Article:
Waves review: a film of two halves

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Trey Edward Shults’ latest film isn’t short of a bold choice or two – and here’s our review.

Waves is director Trey Edward Shults’s third feature film and really quite something. Centred around a black family, whose life begins to unravel rapidly after a series of incidents involving their son Tyler, Waves is an emotionally bruising watch. It’s monumental filmmaking, a story about how our own stories are never just our own, but how they always touch and affect others, sometimes in life altering ways.

Kelvin Harrison Jr., fantastic in last year’s hidden gem Luce, turns in a phenomenal performance as Tyler. Harrison Jr. has a way of baring his soul on his face, and he pulls the viewer into Tyler’s struggles. Taylor Russell as Tyler’s sister Emily is also admirably open and honest in her performance, although her role is less flashy and emotional. Sterling K. Brown plays the siblings’ strict, demanding father, hovering over the pair at all times. The dynamic between these three actors is where Waves shines, and while the film feels perhaps a tad over-directed at times, the performances keep it grounded and accessible.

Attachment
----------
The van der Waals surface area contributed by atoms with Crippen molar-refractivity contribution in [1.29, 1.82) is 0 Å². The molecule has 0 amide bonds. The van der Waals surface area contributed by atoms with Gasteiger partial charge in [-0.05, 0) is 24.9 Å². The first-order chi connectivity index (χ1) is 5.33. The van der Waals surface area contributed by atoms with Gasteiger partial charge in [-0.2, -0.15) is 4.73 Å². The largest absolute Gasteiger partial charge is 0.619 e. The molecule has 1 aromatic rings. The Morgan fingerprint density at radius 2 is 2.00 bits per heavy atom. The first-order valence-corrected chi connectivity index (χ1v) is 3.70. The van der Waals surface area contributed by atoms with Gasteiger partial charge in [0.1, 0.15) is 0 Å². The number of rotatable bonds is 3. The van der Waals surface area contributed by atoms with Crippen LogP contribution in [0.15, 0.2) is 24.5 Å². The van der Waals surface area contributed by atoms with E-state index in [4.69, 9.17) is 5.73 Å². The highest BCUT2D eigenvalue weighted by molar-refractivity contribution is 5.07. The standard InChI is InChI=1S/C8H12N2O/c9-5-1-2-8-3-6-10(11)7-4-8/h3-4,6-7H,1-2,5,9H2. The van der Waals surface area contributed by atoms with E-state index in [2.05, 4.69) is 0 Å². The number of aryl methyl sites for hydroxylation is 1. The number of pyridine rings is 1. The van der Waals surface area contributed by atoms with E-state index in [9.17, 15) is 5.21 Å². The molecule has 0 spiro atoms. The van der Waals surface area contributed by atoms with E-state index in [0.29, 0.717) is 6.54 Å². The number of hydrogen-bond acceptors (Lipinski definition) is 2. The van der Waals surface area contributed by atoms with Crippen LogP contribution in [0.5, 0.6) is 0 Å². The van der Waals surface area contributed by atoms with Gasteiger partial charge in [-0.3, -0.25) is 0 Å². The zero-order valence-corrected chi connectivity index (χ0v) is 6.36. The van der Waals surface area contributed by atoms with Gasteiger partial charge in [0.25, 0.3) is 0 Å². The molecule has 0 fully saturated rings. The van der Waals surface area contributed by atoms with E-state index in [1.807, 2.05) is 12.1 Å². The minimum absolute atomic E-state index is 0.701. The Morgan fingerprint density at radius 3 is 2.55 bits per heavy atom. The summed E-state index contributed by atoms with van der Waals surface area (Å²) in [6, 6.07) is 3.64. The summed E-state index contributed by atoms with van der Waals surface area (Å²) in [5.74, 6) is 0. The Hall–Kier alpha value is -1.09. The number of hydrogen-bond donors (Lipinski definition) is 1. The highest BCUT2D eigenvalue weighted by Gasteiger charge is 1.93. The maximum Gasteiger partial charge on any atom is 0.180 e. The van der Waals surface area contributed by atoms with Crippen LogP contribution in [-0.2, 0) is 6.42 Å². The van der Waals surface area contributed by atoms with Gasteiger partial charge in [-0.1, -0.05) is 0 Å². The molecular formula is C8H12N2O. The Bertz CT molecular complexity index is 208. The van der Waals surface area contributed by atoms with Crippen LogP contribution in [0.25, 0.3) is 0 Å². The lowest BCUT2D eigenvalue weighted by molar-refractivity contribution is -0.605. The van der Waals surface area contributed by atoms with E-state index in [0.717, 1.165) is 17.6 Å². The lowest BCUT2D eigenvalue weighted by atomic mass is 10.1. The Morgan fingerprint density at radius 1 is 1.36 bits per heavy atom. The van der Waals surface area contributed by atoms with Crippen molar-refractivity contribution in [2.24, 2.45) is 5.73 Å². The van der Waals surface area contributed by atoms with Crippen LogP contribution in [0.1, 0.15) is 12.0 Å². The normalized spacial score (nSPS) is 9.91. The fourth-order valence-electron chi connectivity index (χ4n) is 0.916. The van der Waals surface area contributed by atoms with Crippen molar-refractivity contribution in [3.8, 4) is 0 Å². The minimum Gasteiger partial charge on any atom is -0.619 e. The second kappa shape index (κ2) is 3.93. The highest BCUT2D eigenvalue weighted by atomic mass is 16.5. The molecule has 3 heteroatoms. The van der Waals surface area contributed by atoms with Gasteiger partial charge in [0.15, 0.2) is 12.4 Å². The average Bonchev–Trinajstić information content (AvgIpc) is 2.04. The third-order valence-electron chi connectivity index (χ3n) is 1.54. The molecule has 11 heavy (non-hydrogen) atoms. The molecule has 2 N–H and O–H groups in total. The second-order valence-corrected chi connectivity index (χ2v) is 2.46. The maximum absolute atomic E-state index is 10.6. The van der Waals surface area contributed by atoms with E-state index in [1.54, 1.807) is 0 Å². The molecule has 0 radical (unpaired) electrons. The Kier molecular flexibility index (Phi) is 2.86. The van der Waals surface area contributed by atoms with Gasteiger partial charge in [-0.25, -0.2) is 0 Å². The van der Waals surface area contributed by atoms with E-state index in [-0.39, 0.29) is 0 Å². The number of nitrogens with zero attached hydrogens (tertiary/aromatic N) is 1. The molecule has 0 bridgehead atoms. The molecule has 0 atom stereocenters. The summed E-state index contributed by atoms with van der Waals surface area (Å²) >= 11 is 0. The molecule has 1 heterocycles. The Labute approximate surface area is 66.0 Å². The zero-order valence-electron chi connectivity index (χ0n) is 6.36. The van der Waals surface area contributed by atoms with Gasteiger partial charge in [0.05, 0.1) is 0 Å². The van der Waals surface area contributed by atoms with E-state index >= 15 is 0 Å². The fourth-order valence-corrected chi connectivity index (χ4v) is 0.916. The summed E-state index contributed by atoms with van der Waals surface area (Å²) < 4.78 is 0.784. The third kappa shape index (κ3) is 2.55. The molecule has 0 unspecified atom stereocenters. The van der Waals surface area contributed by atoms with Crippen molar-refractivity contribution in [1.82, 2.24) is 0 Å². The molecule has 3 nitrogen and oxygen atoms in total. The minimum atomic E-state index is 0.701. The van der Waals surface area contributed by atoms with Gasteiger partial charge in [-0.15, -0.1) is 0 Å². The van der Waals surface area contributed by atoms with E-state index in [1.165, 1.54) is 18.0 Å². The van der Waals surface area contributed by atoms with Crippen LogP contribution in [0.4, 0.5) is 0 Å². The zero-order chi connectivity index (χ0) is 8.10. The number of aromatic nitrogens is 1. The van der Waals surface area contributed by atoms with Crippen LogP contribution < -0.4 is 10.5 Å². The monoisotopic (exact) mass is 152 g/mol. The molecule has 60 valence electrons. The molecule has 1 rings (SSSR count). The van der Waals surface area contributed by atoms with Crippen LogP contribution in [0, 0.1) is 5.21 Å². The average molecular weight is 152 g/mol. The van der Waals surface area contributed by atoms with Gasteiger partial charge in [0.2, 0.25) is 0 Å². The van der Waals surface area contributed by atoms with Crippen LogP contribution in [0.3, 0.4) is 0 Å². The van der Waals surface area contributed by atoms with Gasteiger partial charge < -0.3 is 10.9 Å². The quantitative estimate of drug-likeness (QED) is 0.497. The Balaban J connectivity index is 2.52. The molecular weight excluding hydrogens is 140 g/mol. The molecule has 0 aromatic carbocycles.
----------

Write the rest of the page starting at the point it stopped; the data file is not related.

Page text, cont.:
Waves employs a peculiar narrative, which unfolds in two parts. The first part belongs almost solely to Tyler and his relationship with various characters, while the second observes Tyler’s sister Emily and her ways of coping with the hardships of their life. It’s certainly a bold choice on Shults’s part and it won’t work for everyone: the narrative can be off-putting and sometimes it’s hard to see where the film is heading or what it wants to say. However, Waves ultimately tells a story so whole and so universal, it’s hard not to be swept off your feet by Shults’s spinning camera and the truths he observes in the lives of these characters.

This is a film which will most certainly divide audiences and it’s not a complete home run for Shults. Lucas Hedges’s character feels a little uninspired and could be accused of white saviourism. Waves’ second half feels both visually and tonally so different that the result is jarring and a little alienating. Regardless, Waves is a film which will first beat you down and then heal you, unconditionally and completely, if you let it.


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